I THINK I may have mentioned before that I’m not on Facebook for a whole host of reasons, but from time to time my attention is drawn to one or two more interesting posts.

I came across one recently on a local Warrington group from someone who had been contacted by the NHS and had declined the offer of a Covid-19 vaccine.

The poster made it clear he (I’m not sure if it’s a he or she so we’ll go with he for the sake of simplicity) wasn’t a Covid-denier or an anti-vaxxer but went on to list the reasons why he wasn’t going to have the vaccine.

That’s fair enough. He presented what appeared on the face of it to be a cogent rationale, a list of ‘facts’ that supported his considered decision to refuse to be vaccinated.

Now this is his truth and this is his reality and I have no argument with his decision.

And he chose to make his reasoning public so for the purposes of this column, I’m going to detail where his truth and ‘facts’ diverge from mine.

Firstly, he says he has a nagging doubt about the safety of Covid vaccines because they been given ‘temporary approval for emergency use only’.

This temporary approval, in reality, is the only authorisation that can be given at the moment for any of the vaccines in any country in the world. It doesn’t mean there are doubts about them. Full authorisation can only be given after long-term use.

He may be right, there may be problems down the line. On the other hand, there may not.

In my balance of risks, taking a vaccine based on proven technology – as the AstraZeneca one is – far outweighs my fear of contracting coronavirus.

To be fair to the original poster, he also concedes this point and adds he has done a self-assessment and balanced his risks, taking into account his age, physical condition, lifestyle and the probability he has already had the virus.

Where I do take issue with the poster is his assertion that the only claim to date for a Covid vaccine ‘is that it will reduce severity of symptoms from Covid. It does not claim to stop catching or transmitting it’.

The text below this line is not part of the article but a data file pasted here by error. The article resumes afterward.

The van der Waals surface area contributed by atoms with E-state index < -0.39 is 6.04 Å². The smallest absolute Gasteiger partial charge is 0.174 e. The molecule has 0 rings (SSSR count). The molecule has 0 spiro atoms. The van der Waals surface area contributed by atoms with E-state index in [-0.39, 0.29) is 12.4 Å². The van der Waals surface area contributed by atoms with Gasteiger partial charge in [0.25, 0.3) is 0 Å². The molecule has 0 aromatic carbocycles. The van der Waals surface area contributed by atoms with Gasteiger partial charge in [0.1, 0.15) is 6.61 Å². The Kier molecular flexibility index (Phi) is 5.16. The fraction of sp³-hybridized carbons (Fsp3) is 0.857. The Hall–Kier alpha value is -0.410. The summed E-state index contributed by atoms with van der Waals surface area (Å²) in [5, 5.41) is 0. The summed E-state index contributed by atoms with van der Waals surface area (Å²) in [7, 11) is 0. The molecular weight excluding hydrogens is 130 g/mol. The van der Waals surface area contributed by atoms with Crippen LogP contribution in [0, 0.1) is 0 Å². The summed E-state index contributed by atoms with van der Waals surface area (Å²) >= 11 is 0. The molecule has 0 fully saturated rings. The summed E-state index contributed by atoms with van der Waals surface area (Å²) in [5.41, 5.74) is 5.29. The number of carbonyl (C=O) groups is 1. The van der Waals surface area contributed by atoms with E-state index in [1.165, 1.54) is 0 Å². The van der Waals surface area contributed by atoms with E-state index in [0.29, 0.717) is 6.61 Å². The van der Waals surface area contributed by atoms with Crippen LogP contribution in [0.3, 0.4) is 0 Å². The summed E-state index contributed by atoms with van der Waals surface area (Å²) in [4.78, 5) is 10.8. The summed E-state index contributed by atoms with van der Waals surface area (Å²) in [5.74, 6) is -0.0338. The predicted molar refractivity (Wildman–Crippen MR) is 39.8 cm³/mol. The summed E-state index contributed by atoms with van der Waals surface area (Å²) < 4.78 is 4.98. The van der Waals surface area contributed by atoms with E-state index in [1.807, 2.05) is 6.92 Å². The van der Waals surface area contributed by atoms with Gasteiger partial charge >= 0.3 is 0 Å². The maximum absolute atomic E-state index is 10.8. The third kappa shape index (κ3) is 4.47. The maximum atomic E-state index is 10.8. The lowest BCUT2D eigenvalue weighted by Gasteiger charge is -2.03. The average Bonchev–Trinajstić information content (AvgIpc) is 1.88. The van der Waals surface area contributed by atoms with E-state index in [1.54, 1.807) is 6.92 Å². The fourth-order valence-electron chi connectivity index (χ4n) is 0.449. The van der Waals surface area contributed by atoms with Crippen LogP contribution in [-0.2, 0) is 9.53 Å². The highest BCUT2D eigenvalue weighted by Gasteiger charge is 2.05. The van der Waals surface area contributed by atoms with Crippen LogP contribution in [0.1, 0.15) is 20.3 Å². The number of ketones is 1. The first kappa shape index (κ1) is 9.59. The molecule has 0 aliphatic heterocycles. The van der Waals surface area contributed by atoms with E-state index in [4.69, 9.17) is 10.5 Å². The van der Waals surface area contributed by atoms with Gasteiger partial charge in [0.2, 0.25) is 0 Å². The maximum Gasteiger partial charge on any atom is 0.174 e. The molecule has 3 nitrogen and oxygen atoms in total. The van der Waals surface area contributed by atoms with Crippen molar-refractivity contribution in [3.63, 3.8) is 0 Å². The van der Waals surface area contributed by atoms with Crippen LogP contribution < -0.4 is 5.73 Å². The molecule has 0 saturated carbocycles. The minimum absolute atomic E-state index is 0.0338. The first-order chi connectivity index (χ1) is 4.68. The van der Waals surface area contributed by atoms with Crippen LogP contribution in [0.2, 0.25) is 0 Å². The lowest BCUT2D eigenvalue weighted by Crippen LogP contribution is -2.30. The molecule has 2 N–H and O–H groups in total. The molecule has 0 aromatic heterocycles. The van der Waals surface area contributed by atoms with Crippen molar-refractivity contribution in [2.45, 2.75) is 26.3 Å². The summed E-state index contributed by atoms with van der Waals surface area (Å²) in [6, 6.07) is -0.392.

This is just wrong. The latest Public Health England report shows that after one dose of the Pfizer-BioNTech vaccine, effectiveness at preventing symptomatic Covid-19 increased over time to 70 per cent between 28 and 34 days after vaccination. From 14 days after the second dose, effectiveness rose to 89 per cent.

The study also showed that in over-70s one dose of the Oxford-AstraZeneca vaccine was 60 per effective from 28 to 34 days post-vaccination, which increased to 73 per cent from day 35 onwards.

That’s significantly more than ‘reducing severity of symptons’.

I would also add that data for the Oxford-AstraZeneca vaccine suggests that one dose of the jab could cut transmission of the virus from person to person by 67 per cent.

The question I ask myself is who do I believe Public Health England, or some bloke on Facebook.

The original poster went on to say: “I do not believe that anyone should factor in the possibility of vaccine passports being required to enter pubs, restaurants or arenas, or to travel abroad, in making their personal decision.”

I’m really sorry to say, this doesn’t make sense. Thousands of people around Warrington will be making their personal decisions whether or not to have the jab and surely the possibility of vaccination passports will be one of the issues that will need to be factored into all those individual decisions.

Where I very much agree with the poster is when he says: “I do not think it is appropriate for anyone to tell another person to get the jab, or indeed to tell another person to not get the jab.”

If people don’t want it, they don’t want it. It’s that simple. Leave them to their decision and its potential consequences and move on to vaccinating those who do want it.